X-Men: Dark Phoenix
The X-Men movie franchise has had a long run. Under the studio banner of 20th Century Fox, this classic cinematic world of mutant superheroes and villains, which started back in 2000, paved the way for the modern age of superhero feature films. The franchise has hit some lows (X-Men Origins: Wolverine) as well as some highs (Logan), and even finally produced a near-perfect representation in the series’s spin-off endeavours of the R-rated comic book character Deadpool. Now, 19 years since it all began, the final movie, X-Men: Dark Phoenix, is released. Does the series go out with a bang or does it fizzle out?
On a rescue mission in space, the X-Men team are caught in a dangerous situation as their fellow member, Jean Grey (Sophie Turner), makes contact with a mysterious cosmic force, absorbing its awesome power in its entirety. Back on Earth, Charles Xavier (James McAvoy) and the rest of the X-Men begin to notice a change within Jean, who is unable to control her incredible newfound power and an unstable rage. As she becomes a threat to them all, Xavier and his team try to quell Jean’s unruly behaviour, but the young woman has also attracted the likes of Magneto (Michael Fassbender) as well as Vuk (Jessica Chastain), an alien shapeshifter, who both want something different from her cosmic powers.
Directed by Simon Kinberg, Dark Phoenix seeks to retell the iconic “Dark Phoenix Saga” story arc from the X-Men comic books. Of course, 2006’s The Last Stand was the first attempt to imagine that narrative on the big-screen, but ultimately proved problematic, especially since the movie’s plot was drastically different from its comic book source material. Kinberg approaches this project with a slightly more faithful adaptation of the popular storyline, presenting the cosmic entity (the Phoenix Force) that enters Jean Grey’s body and using aliens (Yuk and her followers) to frame the narrative. Thus, this gives Dark Phoenix a few more sci-fi elements, ever so slightly expanding the franchise into the cosmic realm of outer space.
Unfortunately, most of this movie simply doesn’t work and ultimately ends up being a colossal disappointment from start to finish. What’s most prevalent throughout the entire film is its lacklustre presentation, not so much in technical terms but rather in its theatrical storytelling elements. Basically, Dark Phoenix has all the right ideas but is horribly executed and feels extremely generically boring. Kinberg, who also penned the script, provides bland plot beats that don’t really amount to much beyond the surface. This also makes the various characters totally drab and uninteresting. Even the third-act showdown is rather dull and feels anti-climactic. In addition, the film’s marketing definitely spoiled the ending twist (something that we all knew was coming), rendering that particular moment to be more muted in its “shock and awe” impact.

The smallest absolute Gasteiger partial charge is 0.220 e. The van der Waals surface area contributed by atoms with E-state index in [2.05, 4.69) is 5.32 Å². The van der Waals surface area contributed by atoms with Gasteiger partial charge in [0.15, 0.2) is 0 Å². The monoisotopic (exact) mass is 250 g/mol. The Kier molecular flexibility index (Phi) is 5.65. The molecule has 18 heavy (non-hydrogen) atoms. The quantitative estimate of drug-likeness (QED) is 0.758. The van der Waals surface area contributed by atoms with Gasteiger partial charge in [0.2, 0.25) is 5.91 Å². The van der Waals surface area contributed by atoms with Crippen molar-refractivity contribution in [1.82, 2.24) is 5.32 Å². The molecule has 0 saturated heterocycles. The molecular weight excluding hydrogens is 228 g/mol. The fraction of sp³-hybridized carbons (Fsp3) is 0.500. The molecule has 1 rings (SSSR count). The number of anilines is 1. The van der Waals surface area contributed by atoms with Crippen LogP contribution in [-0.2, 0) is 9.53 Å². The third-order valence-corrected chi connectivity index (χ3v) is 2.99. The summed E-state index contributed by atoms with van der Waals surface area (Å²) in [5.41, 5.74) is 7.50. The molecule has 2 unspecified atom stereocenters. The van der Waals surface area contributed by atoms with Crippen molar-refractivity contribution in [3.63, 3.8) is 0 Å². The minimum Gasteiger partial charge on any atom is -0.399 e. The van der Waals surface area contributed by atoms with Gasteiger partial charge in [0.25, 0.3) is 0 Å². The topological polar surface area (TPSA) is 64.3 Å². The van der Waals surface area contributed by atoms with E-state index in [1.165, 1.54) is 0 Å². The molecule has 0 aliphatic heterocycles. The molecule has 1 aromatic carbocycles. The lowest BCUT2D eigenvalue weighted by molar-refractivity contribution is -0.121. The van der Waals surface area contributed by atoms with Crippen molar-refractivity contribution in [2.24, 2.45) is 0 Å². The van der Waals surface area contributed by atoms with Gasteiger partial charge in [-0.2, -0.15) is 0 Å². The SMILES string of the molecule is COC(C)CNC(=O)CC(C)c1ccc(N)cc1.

One of the picture’s most frustrating faults lies with the characters and how they are all represented. Of course, the acting talents of James McAvoy, Michael Fassbender, Jennifer Lawrence, Nicholas Hoult and several others are perfectly fine, but they are woefully underutilised. The cast must perform poorly written and constructed characters and story arcs. Even Sophie Turner and Jessica Chastain (who play important roles) can’t make either Jean Grey or Vuk wholesome or anything more than one-dimensional caricatures. The entire cast is unequivocally wasted here and that’s a crying shame.
In the end, X-Men: Dark Phoenix is just a cinematic disappointment for both comic book fans and casual moviegoers out there. Whether viewers have good, bad or indifferent feelings about the series, it’s a real shame to see a beloved franchise end in such a messy and unsatisfying way. Let’s hope that the “House of Mouse” has big plans for the X-Men in their expansive cinematic universe of superheroes in the near future and we all can forget about this movie.
X-Men: Dark Phoenix is released nationwide on 7th June 2019.
Watch the trailer for X-Men: Dark Phoenix here: